Saturday, November 12, 2011

Media Asset Creation: Week 3: The Art of Possibility Chapters 5-8



(FYI: This post should be read with a sense of humor and a southern drawl)
A book report alternative I make available to my students is to offer a gift to either a character in the book or the author, and to explain the reason for the gift.   And so, assuming this freedom, I would like to offer a trip to the Southeast to Ben Zander, one of the authors of the book, The Art of Possibility.  This gift has a dual purpose, first to recognize his extraordinary talents, but also to open him to an experience furthering his human development.

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Kind Sir,

On your trip to the southeastern section of the United States, known in the western world as “The South,” you will discover people who will relish your storytelling talents and people who will challenge the way you portray yourself throughout your book, The Art of Possibility.   Prepare for the trip by packing an etiquette book.  Want a preview? You see, here in the South, when we respect a person’s skills, knowledge, or talents, yet feel it necessary to express disagreement, we present a critique in the form of a question.  Let me caution you that respect does not imply that we view said person as “omniscient”.  It merely means we respect her — or even him.  However, when said person portrays himself as omniscient and our experience argues otherwise, the respect we actually hold for that person regretfully declines.  By the by, as you seem inclined to rodomontade and thrasonical bombast, in The South you’ll find that the wise wait until they have something substantive to offer before they speak.  A conductor’s presumed status or self-regarding swagger will neither intimidate a southern audience nor elicit special consideration.  He shall only produce amused expressions. We benighted southerners have indeed a different way of viewing and greeting the world.  Just something to keep in mind, dear heart, as you plan your adventure to the South!

Too, as you brace for engaging conversations with southerners, consider that it’s not just the heads of hierarchies and large corporations who are shy to admit mistakes.  A keen observer discovers that nobody likes to admit mistakes — including store clerks, kids, housewives, the homeless, the drunken, the unemployed, and those too who work at cultural or philanthropic organizations.  It’s a common human trait, sadly, so perhaps you can tear a leaf out of your own book and bring it here with you. We’ll share favorite (that’s how we spell it here) passages, sip a Bourbon uncontaminated with water, and soon you will feel better. And better! You might gain a better balance and see things as they are. If you weep softly, we shall understand.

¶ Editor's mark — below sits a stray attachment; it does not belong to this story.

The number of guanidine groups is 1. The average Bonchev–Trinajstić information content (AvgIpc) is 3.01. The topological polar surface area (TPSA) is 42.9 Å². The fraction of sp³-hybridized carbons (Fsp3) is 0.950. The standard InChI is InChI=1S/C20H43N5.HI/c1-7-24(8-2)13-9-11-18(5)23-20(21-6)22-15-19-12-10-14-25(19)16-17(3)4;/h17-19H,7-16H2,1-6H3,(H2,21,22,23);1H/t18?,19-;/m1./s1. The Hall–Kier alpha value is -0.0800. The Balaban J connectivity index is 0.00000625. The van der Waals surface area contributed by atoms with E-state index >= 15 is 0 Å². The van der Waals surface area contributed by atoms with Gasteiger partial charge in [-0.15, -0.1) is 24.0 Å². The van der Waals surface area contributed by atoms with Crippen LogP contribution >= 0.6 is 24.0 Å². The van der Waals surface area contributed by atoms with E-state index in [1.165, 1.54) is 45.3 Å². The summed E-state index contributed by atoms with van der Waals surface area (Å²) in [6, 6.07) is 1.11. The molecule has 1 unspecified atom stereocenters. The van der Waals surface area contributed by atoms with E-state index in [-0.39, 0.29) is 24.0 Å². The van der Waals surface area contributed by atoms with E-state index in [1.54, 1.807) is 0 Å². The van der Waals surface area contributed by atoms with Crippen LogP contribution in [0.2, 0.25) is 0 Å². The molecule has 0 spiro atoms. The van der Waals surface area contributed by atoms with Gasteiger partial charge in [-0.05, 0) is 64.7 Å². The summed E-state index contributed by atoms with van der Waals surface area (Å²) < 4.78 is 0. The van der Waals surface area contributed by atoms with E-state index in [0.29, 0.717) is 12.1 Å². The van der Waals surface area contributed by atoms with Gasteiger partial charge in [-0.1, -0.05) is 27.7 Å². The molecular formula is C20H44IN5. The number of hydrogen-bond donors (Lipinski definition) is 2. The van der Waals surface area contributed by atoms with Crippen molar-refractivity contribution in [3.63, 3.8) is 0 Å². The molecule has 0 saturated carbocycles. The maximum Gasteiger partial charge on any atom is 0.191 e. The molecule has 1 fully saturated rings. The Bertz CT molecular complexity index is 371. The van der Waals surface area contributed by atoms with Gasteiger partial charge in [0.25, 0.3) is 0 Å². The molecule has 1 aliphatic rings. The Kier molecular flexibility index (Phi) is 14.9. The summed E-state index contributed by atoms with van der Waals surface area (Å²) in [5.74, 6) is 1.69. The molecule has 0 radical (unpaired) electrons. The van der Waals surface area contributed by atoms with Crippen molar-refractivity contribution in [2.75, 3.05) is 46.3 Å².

Speaking of taking a leaf out of your book, bring the whole of Chapter 6 with you.  We here in the South will agreeably bless your efforts to not “take yourself so goddamn seriously.”  

Better still, bring sheet music of Stravinsky with you in your suitcase, play that most difficult violin piece, and tell the story attributed to him: “I don’t want the sound of someone playing this passage, I want the sound of someone trying to play it.”   Spontaneous humility and unpracticed sincerity might win back the respect you lost with the self-depiction of your omnipotence. 

But perhaps I err. You know we southerners have issues of our own. So if my perceptions are upside-down, like my pineapple cake, then might it be possible for me to take pupilage with you and learn the intricacies of your world-striding success and storytelling.

Still eager? Good! Now that your bags are packed, come on down, jump over your own fences, come inside, embrace southern culture. Oh, Ben. You might just realize that when we starkly see and acknowledge the layers of opinion, entitlement, pride, and inflation in ourselves, we are closer to clearing them away and being free than those who denounce and call for their eradication in others.  So we welcome you in advance to our gentle honesty and humble kitchens. You may not lose weight during your southern sojourn, given our delicious fare, but you may trim that profile. If you’re open to it, you’ll feel the connection. We look forward to saying, “Y’all come back!”

2 comments:

  1. Wow, this is so much better than just a letter to the author. Very well done.

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